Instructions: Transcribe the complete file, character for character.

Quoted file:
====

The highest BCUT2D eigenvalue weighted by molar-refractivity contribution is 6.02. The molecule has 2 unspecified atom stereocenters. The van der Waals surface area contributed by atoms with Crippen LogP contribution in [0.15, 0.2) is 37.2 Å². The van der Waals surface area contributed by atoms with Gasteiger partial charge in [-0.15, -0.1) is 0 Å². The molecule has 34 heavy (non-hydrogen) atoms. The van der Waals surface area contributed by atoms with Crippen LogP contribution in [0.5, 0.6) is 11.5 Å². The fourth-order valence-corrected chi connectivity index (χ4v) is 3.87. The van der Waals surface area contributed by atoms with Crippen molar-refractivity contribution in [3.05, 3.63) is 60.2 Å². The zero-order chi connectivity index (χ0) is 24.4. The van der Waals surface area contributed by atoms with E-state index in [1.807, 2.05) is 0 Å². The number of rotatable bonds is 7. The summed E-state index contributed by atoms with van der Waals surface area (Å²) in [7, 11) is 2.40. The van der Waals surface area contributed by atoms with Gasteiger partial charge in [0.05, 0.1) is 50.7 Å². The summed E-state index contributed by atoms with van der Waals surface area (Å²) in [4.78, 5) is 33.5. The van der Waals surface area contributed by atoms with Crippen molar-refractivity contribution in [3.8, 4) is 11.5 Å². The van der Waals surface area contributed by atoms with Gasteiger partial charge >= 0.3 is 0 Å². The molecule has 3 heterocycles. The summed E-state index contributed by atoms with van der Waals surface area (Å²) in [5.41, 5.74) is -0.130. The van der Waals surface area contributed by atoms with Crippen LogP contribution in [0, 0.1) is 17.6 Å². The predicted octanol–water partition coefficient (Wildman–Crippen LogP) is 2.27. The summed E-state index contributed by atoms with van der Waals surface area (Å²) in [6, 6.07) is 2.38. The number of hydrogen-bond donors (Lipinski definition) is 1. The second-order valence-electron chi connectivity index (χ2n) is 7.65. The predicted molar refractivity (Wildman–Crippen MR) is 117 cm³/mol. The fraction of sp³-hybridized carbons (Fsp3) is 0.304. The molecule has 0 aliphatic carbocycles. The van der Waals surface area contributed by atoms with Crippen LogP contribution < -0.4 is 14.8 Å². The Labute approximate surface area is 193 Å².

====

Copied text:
The highest BCUT2D eigenvalue weighted by molar-refractivity contribution is 6.02. The molecule has 2 unspecified atom stereocenters. The van der Waals surface area contributed by atoms with Crippen LogP contribution in [0.15, 0.2) is 37.2 Å². The van der Waals surface area contributed by atoms with Gasteiger partial charge in [-0.15, -0.1) is 0 Å². The molecule has 34 heavy (non-hydrogen) atoms. The van der Waals surface area contributed by atoms with Crippen LogP contribution in [0.5, 0.6) is 11.5 Å². The fourth-order valence-corrected chi connectivity index (χ4v) is 3.87. The van der Waals surface area contributed by atoms with Crippen molar-refractivity contribution in [3.05, 3.63) is 60.2 Å². The zero-order chi connectivity index (χ0) is 24.4. The van der Waals surface area contributed by atoms with E-state index in [1.807, 2.05) is 0 Å². The number of rotatable bonds is 7. The summed E-state index contributed by atoms with van der Waals surface area (Å²) in [7, 11) is 2.40. The van der Waals surface area contributed by atoms with Gasteiger partial charge in [0.05, 0.1) is 50.7 Å². The summed E-state index contributed by atoms with van der Waals surface area (Å²) in [4.78, 5) is 33.5. The van der Waals surface area contributed by atoms with Crippen molar-refractivity contribution in [3.8, 4) is 11.5 Å². The van der Waals surface area contributed by atoms with Gasteiger partial charge >= 0.3 is 0 Å². The molecule has 3 heterocycles. The summed E-state index contributed by atoms with van der Waals surface area (Å²) in [5.41, 5.74) is -0.130. The van der Waals surface area contributed by atoms with Crippen LogP contribution in [0, 0.1) is 17.6 Å². The predicted octanol–water partition coefficient (Wildman–Crippen LogP) is 2.27. The summed E-state index contributed by atoms with van der Waals surface area (Å²) in [6, 6.07) is 2.38. The number of hydrogen-bond donors (Lipinski definition) is 1. The second-order valence-electron chi connectivity index (χ2n) is 7.65. The predicted molar refractivity (Wildman–Crippen MR) is 117 cm³/mol. The fraction of sp³-hybridized carbons (Fsp3) is 0.304. The molecule has 0 aliphatic carbocycles. The van der Waals surface area contributed by atoms with Crippen LogP contribution < -0.4 is 14.8 Å². The Labute approximate surface area is 193 Å².